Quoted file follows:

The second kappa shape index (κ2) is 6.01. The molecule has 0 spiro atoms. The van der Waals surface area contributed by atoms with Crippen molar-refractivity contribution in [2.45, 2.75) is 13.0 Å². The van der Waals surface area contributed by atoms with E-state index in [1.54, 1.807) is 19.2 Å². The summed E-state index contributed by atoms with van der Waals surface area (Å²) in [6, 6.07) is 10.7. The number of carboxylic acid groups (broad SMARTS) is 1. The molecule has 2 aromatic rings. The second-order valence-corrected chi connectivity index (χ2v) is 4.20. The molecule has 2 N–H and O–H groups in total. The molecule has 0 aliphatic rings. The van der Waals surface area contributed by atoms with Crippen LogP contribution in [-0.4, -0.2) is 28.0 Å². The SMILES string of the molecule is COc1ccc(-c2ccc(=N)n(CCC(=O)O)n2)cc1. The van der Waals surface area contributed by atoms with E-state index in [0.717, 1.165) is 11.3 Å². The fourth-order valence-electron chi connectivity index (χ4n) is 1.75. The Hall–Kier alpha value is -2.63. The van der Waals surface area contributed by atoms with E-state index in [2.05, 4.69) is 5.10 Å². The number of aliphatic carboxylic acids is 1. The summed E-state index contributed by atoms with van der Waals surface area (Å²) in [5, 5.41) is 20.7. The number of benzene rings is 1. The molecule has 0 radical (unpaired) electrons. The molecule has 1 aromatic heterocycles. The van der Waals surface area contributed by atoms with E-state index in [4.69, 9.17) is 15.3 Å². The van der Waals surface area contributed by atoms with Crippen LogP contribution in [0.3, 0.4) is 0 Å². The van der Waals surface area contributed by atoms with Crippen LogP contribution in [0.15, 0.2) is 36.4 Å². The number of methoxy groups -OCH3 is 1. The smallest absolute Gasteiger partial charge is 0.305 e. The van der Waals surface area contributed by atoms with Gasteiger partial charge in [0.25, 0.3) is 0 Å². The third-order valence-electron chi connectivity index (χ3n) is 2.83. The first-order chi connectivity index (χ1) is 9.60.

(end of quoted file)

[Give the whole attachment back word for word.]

The second kappa shape index (κ2) is 6.01. The molecule has 0 spiro atoms. The van der Waals surface area contributed by atoms with Crippen molar-refractivity contribution in [2.45, 2.75) is 13.0 Å². The van der Waals surface area contributed by atoms with E-state index in [1.54, 1.807) is 19.2 Å². The summed E-state index contributed by atoms with van der Waals surface area (Å²) in [6, 6.07) is 10.7. The number of carboxylic acid groups (broad SMARTS) is 1. The molecule has 2 aromatic rings. The second-order valence-corrected chi connectivity index (χ2v) is 4.20. The molecule has 2 N–H and O–H groups in total. The molecule has 0 aliphatic rings. The van der Waals surface area contributed by atoms with Crippen LogP contribution in [-0.4, -0.2) is 28.0 Å². The SMILES string of the molecule is COc1ccc(-c2ccc(=N)n(CCC(=O)O)n2)cc1. The van der Waals surface area contributed by atoms with E-state index in [0.717, 1.165) is 11.3 Å². The fourth-order valence-electron chi connectivity index (χ4n) is 1.75. The Hall–Kier alpha value is -2.63. The van der Waals surface area contributed by atoms with E-state index in [2.05, 4.69) is 5.10 Å². The number of aliphatic carboxylic acids is 1. The summed E-state index contributed by atoms with van der Waals surface area (Å²) in [5, 5.41) is 20.7. The number of benzene rings is 1. The molecule has 0 radical (unpaired) electrons. The molecule has 1 aromatic heterocycles. The van der Waals surface area contributed by atoms with E-state index in [4.69, 9.17) is 15.3 Å². The van der Waals surface area contributed by atoms with Crippen LogP contribution in [0.3, 0.4) is 0 Å². The van der Waals surface area contributed by atoms with Crippen LogP contribution in [0.15, 0.2) is 36.4 Å². The number of methoxy groups -OCH3 is 1. The smallest absolute Gasteiger partial charge is 0.305 e. The van der Waals surface area contributed by atoms with Gasteiger partial charge in [0.25, 0.3) is 0 Å². The third-order valence-electron chi connectivity index (χ3n) is 2.83. The first-order chi connectivity index (χ1) is 9.60.